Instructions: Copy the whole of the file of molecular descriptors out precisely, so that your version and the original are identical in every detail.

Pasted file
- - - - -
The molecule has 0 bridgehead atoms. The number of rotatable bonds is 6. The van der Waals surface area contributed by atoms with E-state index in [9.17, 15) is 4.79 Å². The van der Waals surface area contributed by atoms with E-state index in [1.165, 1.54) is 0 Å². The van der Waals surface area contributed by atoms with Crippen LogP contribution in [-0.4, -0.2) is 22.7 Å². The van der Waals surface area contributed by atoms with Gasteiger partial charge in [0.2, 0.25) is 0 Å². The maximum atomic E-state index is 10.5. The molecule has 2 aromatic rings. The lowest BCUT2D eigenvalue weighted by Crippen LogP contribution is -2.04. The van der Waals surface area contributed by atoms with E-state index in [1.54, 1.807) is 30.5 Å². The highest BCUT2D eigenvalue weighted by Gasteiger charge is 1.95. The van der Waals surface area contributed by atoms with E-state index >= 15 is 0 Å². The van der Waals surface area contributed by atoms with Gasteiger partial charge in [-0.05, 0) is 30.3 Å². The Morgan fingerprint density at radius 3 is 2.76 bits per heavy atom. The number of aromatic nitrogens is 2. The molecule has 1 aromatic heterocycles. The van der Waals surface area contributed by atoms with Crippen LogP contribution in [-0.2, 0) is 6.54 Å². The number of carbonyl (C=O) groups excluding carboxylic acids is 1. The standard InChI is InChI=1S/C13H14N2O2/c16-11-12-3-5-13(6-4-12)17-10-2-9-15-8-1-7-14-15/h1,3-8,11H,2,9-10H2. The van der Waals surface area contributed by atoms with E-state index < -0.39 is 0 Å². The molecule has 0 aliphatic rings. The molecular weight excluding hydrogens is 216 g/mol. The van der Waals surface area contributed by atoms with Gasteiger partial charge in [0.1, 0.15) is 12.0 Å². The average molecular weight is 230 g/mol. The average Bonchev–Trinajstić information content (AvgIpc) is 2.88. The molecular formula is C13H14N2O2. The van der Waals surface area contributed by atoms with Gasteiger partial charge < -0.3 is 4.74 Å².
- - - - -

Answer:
The molecule has 0 bridgehead atoms. The number of rotatable bonds is 6. The van der Waals surface area contributed by atoms with E-state index in [9.17, 15) is 4.79 Å². The van der Waals surface area contributed by atoms with E-state index in [1.165, 1.54) is 0 Å². The van der Waals surface area contributed by atoms with Crippen LogP contribution in [-0.4, -0.2) is 22.7 Å². The van der Waals surface area contributed by atoms with Gasteiger partial charge in [0.2, 0.25) is 0 Å². The maximum atomic E-state index is 10.5. The molecule has 2 aromatic rings. The lowest BCUT2D eigenvalue weighted by Crippen LogP contribution is -2.04. The van der Waals surface area contributed by atoms with E-state index in [1.54, 1.807) is 30.5 Å². The highest BCUT2D eigenvalue weighted by Gasteiger charge is 1.95. The van der Waals surface area contributed by atoms with E-state index >= 15 is 0 Å². The van der Waals surface area contributed by atoms with Gasteiger partial charge in [-0.05, 0) is 30.3 Å². The Morgan fingerprint density at radius 3 is 2.76 bits per heavy atom. The number of aromatic nitrogens is 2. The molecule has 1 aromatic heterocycles. The van der Waals surface area contributed by atoms with Crippen LogP contribution in [-0.2, 0) is 6.54 Å². The number of carbonyl (C=O) groups excluding carboxylic acids is 1. The standard InChI is InChI=1S/C13H14N2O2/c16-11-12-3-5-13(6-4-12)17-10-2-9-15-8-1-7-14-15/h1,3-8,11H,2,9-10H2. The van der Waals surface area contributed by atoms with E-state index < -0.39 is 0 Å². The molecule has 0 aliphatic rings. The molecular weight excluding hydrogens is 216 g/mol. The van der Waals surface area contributed by atoms with Gasteiger partial charge in [0.1, 0.15) is 12.0 Å². The average molecular weight is 230 g/mol. The average Bonchev–Trinajstić information content (AvgIpc) is 2.88. The molecular formula is C13H14N2O2. The van der Waals surface area contributed by atoms with Gasteiger partial charge < -0.3 is 4.74 Å².